Welcome to You Can Make It Sewing Help.
This area of our web site is designed to help you with any sewing questions. We have basic skills as well as advanced skills listed. The higher the Level #, the more advanced the skill.
If you would like additional assistance with any skills, we have listed which level video a particular skill is covered in. You may also contact our referral department for a You Can Make It Teacher that is local to you to assist.
All skills are listed alphabetical.
We will continue to update this page. Please feel free to send us any terms not listed, that you would like defined.
If you would like to search for a particular skill, all browsers have a find feature. Just go to edit, then find. Type in the term you are looking for and they will be highlighted within this page. This works for all web pages not just ours.
If you would like to order your own bound & printed sewing glossary, click here
5/8″: The standard seam size for home sewing. – Level 1
Alteration: When a change is made to a garment or pattern piece to change the original size or shape. – Level 2-7
Appliqué: An ornament that is added to a garment. – Level 3
Back Waist: The measurement from the base of your neck to your waistline. – Level 1
Back Stitch: This is to be done at the beginning and end of each seam. Backstitching is sewing forward about 2-3 stitches and then sewing in reverse 2-3 stitches. It will prevent the seam you just sewed from coming un done. – Level 1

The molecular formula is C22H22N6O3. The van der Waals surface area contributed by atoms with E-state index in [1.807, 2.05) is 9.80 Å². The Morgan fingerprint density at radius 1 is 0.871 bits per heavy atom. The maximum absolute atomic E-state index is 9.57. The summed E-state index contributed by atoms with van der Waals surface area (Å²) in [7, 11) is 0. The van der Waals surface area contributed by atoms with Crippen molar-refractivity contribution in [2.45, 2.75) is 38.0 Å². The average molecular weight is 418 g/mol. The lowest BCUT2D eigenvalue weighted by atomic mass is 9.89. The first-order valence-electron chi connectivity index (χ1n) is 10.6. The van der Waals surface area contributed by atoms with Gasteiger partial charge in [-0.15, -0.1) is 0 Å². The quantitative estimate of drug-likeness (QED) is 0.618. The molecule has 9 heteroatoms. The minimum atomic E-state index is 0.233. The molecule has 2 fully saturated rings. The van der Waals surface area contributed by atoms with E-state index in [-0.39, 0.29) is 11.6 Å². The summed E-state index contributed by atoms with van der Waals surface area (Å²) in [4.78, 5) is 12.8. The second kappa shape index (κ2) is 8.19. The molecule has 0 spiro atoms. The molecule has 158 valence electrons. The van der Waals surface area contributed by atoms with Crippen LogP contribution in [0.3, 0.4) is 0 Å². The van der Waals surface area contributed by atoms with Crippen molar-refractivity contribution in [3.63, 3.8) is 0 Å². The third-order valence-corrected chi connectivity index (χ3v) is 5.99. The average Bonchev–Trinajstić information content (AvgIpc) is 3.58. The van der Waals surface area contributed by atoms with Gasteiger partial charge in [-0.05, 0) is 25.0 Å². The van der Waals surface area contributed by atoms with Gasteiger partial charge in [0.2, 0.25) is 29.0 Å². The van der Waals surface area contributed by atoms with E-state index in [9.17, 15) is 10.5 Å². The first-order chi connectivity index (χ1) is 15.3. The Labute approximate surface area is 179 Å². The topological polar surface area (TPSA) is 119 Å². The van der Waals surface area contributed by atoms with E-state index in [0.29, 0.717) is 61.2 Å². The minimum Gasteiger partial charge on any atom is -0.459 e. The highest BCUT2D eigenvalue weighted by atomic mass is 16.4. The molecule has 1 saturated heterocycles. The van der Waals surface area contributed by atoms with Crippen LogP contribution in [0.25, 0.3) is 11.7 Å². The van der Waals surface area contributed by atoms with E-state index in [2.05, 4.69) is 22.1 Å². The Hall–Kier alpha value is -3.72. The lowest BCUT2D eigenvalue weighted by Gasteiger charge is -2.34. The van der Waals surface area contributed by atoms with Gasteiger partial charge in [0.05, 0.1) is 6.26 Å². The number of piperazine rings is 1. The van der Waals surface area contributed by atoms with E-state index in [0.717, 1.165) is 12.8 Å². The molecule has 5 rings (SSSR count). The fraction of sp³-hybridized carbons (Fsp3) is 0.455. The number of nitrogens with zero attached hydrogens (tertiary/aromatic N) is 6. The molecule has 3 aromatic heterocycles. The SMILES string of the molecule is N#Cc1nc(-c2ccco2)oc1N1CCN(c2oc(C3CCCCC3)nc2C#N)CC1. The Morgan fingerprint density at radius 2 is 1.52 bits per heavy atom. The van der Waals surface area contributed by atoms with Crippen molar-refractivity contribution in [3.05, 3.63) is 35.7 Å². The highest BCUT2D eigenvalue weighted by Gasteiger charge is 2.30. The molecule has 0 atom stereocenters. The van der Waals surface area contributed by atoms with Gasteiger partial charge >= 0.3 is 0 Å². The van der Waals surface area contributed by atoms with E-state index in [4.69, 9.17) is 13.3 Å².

Basting: A long stitch length. Can be done by hand or machine. – Level 2
Ball Button: Can be used with frogs. – Level 6
Basting tape: Can be used as a guide during sewing. – Level 2
Beeswax: Used in hand sewing to keep thread from knotting.
Also strengthens thread. – Level 1
Belt loops: Loops on a garment that a belt goes through, sometimes called belt carriers. – Level 5
Bias: When the fabric’s cut edge is folded down into the selvage edge, the angle formed is considered the bias.
This part of the fabric has the greatest stretch. – Level 1
Bias Tape: Bias strips folded into perfect halves. Can be used to finish off curved edges. – Level 3
- Double Fold Bias Tape: Single fold bias tape folded and pressed. One edge extends past other. – Level 4
- Single Fold Bias Tape: Bias strips with raw edges pressed under. – Level 4
Bias Tape Maker: A notion used to turn bias strips into bias tape. – Level 4
Binding: Strips of fabric cut on the bias. – Level 4
Blanket Stitch: A stitch used on the edge of fabric. Can be stitched close together to finish off a raw edge or spaced apart as a decorative stitch. – Level 5
Blind Stitch: The stitch used to create a blind hem. – Level 5